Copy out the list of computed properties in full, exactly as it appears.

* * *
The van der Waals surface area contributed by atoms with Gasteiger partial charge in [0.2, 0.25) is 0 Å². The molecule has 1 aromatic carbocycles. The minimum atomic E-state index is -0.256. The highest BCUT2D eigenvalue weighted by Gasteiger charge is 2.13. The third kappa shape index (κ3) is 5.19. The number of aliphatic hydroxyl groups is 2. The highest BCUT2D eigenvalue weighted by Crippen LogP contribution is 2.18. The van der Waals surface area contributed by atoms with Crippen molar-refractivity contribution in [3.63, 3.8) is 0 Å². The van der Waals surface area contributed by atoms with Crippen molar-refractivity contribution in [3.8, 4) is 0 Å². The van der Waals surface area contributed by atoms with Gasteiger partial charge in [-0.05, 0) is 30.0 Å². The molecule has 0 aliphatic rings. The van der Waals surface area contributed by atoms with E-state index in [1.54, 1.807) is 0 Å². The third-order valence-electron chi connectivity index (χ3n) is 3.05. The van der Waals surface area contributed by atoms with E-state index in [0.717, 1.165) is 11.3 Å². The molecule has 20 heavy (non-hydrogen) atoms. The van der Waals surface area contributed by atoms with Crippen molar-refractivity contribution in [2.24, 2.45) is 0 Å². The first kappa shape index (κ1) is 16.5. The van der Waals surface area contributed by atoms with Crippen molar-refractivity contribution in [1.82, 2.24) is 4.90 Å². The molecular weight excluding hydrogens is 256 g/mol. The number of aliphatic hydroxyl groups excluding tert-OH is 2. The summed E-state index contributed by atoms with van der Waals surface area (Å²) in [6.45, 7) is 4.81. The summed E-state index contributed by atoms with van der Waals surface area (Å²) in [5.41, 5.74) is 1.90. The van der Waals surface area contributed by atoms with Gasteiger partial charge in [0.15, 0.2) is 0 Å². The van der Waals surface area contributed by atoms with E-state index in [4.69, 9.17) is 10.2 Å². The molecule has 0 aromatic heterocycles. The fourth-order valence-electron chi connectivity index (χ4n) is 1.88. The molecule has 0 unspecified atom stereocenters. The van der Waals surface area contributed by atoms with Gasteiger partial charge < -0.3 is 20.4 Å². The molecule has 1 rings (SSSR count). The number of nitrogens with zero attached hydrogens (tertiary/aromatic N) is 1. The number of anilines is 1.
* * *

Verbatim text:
The van der Waals surface area contributed by atoms with Gasteiger partial charge in [0.2, 0.25) is 0 Å². The molecule has 1 aromatic carbocycles. The minimum atomic E-state index is -0.256. The highest BCUT2D eigenvalue weighted by Gasteiger charge is 2.13. The third kappa shape index (κ3) is 5.19. The number of aliphatic hydroxyl groups is 2. The highest BCUT2D eigenvalue weighted by Crippen LogP contribution is 2.18. The van der Waals surface area contributed by atoms with Crippen molar-refractivity contribution in [3.63, 3.8) is 0 Å². The van der Waals surface area contributed by atoms with Crippen molar-refractivity contribution in [3.8, 4) is 0 Å². The van der Waals surface area contributed by atoms with Gasteiger partial charge in [-0.05, 0) is 30.0 Å². The molecule has 0 aliphatic rings. The van der Waals surface area contributed by atoms with E-state index in [1.54, 1.807) is 0 Å². The third-order valence-electron chi connectivity index (χ3n) is 3.05. The van der Waals surface area contributed by atoms with E-state index in [0.717, 1.165) is 11.3 Å². The molecule has 20 heavy (non-hydrogen) atoms. The van der Waals surface area contributed by atoms with Crippen molar-refractivity contribution in [2.24, 2.45) is 0 Å². The first kappa shape index (κ1) is 16.5. The van der Waals surface area contributed by atoms with Crippen molar-refractivity contribution in [1.82, 2.24) is 4.90 Å². The molecular weight excluding hydrogens is 256 g/mol. The number of aliphatic hydroxyl groups excluding tert-OH is 2. The summed E-state index contributed by atoms with van der Waals surface area (Å²) in [6.45, 7) is 4.81. The summed E-state index contributed by atoms with van der Waals surface area (Å²) in [5.41, 5.74) is 1.90. The van der Waals surface area contributed by atoms with Gasteiger partial charge in [0.15, 0.2) is 0 Å². The van der Waals surface area contributed by atoms with E-state index in [4.69, 9.17) is 10.2 Å². The molecule has 0 aromatic heterocycles. The fourth-order valence-electron chi connectivity index (χ4n) is 1.88. The molecule has 0 unspecified atom stereocenters. The van der Waals surface area contributed by atoms with Gasteiger partial charge < -0.3 is 20.4 Å². The molecule has 1 rings (SSSR count). The number of nitrogens with zero attached hydrogens (tertiary/aromatic N) is 1. The number of anilines is 1.